Early Origins of the Charte family
Somerset at Chard, a borough, market-town, and parish, and the head of a union, in the hundred of Kingsbury-East. "This was a place of considerable importance during the heptarchy, and was by the Saxons called Cerdre (subsequently Cherde or Cerde), a name supposed to be derived from Cerdic, the founder of the kingdom of Wessex. In the 14th of Edward I. it was incorporated by Bishop Joslin, who set apart fifty-two acres out of his manor of Cherde" CITATION[CLOSE]
Lewis, Samuel, A Topographical Dictionary of England. Institute of Historical Research, 1848, Print. Another reference claims the Saxons called the place Cerdren CITATION[CLOSE]
Mills, A.D., Dictionary of English Place-Names. Oxford: Oxford University Press, 1991. Print. (ISBN 0-19-869156-4) in 1065 but was listed three years later in the Domesday Book of 1086 as Cerdre. CITATION[CLOSE]
Williams, Dr Ann. And G.H. Martin, Eds., Domesday Book A Complete Translation. London: Penguin, 1992. Print. (ISBN 0-141-00523-8) Literally the place name possibly meant "house or building in rough ground," from the Old English words "ceart" + "aern." CITATION[CLOSE]
Mills, A.D., Dictionary of English Place-Names. Oxford: Oxford University Press, 1991. Print. (ISBN 0-19-869156-4)
Early History of the Charte family
This web page shows only a small excerpt of our Charte research.
Another 103 words (7 lines of text) are included under the topic Early Charte History in all our PDF Extended History products and printed products wherever possible.
Charte Spelling Variations
Spelling variations in names were a common occurrence before English spelling was standardized a few hundred years ago. In the Middle Ages, even the literate spelled their names differently as the English language incorporated elements of French, Latin, and other European languages. Many variations of the name Charte have been found, including Chard, Charde, Chards and others.
Early Notables of the Charte family (pre 1700)
More information is included under the topic Early Charte Notables in all our PDF Extended History products and printed products wherever possible.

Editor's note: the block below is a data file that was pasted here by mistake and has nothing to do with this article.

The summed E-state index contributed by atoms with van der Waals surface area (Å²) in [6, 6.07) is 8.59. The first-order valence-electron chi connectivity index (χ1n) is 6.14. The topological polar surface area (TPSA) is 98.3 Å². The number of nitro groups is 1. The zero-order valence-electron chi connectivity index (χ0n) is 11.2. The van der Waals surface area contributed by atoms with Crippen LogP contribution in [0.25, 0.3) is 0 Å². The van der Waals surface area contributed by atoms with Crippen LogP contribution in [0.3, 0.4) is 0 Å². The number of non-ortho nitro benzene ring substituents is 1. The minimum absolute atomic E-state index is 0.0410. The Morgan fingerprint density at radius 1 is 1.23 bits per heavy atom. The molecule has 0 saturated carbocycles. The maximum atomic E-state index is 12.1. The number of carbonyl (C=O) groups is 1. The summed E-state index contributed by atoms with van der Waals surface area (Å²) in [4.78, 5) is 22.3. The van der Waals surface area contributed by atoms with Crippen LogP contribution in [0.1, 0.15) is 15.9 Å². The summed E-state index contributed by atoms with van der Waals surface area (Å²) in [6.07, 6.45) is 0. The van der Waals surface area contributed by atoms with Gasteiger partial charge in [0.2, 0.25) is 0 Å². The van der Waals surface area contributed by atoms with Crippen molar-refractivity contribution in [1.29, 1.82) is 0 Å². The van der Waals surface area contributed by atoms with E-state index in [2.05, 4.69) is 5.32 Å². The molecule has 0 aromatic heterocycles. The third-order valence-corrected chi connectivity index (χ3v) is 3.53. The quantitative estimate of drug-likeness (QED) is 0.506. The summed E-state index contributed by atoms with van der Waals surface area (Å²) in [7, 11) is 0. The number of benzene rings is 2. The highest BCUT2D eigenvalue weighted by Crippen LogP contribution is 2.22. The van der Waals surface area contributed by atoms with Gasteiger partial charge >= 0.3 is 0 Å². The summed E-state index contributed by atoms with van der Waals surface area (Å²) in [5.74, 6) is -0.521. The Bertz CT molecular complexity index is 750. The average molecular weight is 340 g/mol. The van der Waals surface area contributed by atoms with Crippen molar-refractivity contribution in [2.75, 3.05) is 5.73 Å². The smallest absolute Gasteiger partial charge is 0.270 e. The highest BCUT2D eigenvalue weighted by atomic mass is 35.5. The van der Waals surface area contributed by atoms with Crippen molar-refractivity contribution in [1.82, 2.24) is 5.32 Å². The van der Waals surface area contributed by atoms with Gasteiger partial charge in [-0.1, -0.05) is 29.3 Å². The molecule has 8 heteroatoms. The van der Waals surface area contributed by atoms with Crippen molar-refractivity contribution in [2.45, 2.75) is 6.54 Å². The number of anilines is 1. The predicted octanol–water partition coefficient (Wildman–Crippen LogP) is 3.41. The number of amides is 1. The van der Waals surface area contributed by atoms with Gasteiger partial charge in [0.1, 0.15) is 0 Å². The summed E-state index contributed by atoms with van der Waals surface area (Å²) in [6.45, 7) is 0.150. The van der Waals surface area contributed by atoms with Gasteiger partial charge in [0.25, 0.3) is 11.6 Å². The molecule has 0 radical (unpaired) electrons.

Migration of the Charte family to the New World and Oceana
Families began migrating abroad in enormous numbers because of the political and religious discontent in England. Often faced with persecution and starvation in England, the possibilities of the New World attracted many English people. Although the ocean trips took many lives, those who did get to North America were instrumental in building the necessary groundwork for what would become for new powerful nations. Some of the first immigrants to cross the Atlantic and come to North America bore the name Charte, or a variant listed above: Anne Chard who settled in Virginia in 1623; John Chard who settled in Barbados in 1634; Joshua settled in Virginia in 1623; Rachel and George arrived in Pennsylvania in 1773..
The Charte Motto
The motto was originally a war cry or slogan. Mottoes first began to be shown with arms in the 14th and 15th centuries, but were not in general use until the 17th century. Thus the oldest coats of arms generally do not include a motto. Mottoes seldom form part of the grant of arms: Under most heraldic authorities, a motto is an optional component of the coat of arms, and can be added to or changed at will; many families have chosen not to display a motto.
Motto: Nil desperandum
Motto Translation: Never despairing.
Charte Family Crest Products